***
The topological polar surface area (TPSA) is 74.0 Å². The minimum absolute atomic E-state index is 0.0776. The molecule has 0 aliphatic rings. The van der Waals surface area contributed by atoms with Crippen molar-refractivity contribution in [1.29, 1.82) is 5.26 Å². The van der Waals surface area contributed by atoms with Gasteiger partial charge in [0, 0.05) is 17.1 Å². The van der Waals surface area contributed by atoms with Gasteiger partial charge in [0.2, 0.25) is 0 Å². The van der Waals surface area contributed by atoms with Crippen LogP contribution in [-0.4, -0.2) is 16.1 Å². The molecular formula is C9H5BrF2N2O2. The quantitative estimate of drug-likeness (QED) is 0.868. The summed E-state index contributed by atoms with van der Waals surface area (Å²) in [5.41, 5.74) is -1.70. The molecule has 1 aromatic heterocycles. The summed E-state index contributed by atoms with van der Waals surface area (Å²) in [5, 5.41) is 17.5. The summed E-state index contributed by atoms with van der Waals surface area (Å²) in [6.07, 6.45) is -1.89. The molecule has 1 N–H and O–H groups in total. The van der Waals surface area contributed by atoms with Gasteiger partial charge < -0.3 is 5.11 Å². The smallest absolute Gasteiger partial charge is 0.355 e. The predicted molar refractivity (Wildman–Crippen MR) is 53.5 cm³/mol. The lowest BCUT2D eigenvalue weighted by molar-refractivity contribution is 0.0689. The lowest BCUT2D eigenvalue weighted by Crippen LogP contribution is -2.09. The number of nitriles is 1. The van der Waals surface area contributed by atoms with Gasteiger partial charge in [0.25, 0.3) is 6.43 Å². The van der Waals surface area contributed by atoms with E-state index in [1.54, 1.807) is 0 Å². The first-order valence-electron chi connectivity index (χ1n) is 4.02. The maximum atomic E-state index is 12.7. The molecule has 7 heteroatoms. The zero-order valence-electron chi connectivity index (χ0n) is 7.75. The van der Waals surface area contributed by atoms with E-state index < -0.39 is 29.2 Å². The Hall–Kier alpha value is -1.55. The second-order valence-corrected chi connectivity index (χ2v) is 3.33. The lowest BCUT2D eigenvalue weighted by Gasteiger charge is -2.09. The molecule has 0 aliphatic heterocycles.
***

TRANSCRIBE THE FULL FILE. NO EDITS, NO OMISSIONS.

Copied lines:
The topological polar surface area (TPSA) is 74.0 Å². The minimum absolute atomic E-state index is 0.0776. The molecule has 0 aliphatic rings. The van der Waals surface area contributed by atoms with Crippen molar-refractivity contribution in [1.29, 1.82) is 5.26 Å². The van der Waals surface area contributed by atoms with Gasteiger partial charge in [0, 0.05) is 17.1 Å². The van der Waals surface area contributed by atoms with Gasteiger partial charge in [0.2, 0.25) is 0 Å². The van der Waals surface area contributed by atoms with Crippen LogP contribution in [-0.4, -0.2) is 16.1 Å². The molecular formula is C9H5BrF2N2O2. The quantitative estimate of drug-likeness (QED) is 0.868. The summed E-state index contributed by atoms with van der Waals surface area (Å²) in [5.41, 5.74) is -1.70. The molecule has 1 aromatic heterocycles. The summed E-state index contributed by atoms with van der Waals surface area (Å²) in [5, 5.41) is 17.5. The summed E-state index contributed by atoms with van der Waals surface area (Å²) in [6.07, 6.45) is -1.89. The molecule has 1 N–H and O–H groups in total. The van der Waals surface area contributed by atoms with Gasteiger partial charge < -0.3 is 5.11 Å². The smallest absolute Gasteiger partial charge is 0.355 e. The predicted molar refractivity (Wildman–Crippen MR) is 53.5 cm³/mol. The lowest BCUT2D eigenvalue weighted by molar-refractivity contribution is 0.0689. The lowest BCUT2D eigenvalue weighted by Crippen LogP contribution is -2.09. The number of nitriles is 1. The van der Waals surface area contributed by atoms with Gasteiger partial charge in [0.25, 0.3) is 6.43 Å². The van der Waals surface area contributed by atoms with E-state index in [1.54, 1.807) is 0 Å². The first-order valence-electron chi connectivity index (χ1n) is 4.02. The maximum atomic E-state index is 12.7. The molecule has 7 heteroatoms. The zero-order valence-electron chi connectivity index (χ0n) is 7.75. The van der Waals surface area contributed by atoms with E-state index < -0.39 is 29.2 Å². The Hall–Kier alpha value is -1.55. The second-order valence-corrected chi connectivity index (χ2v) is 3.33. The lowest BCUT2D eigenvalue weighted by Gasteiger charge is -2.09. The molecule has 0 aliphatic heterocycles.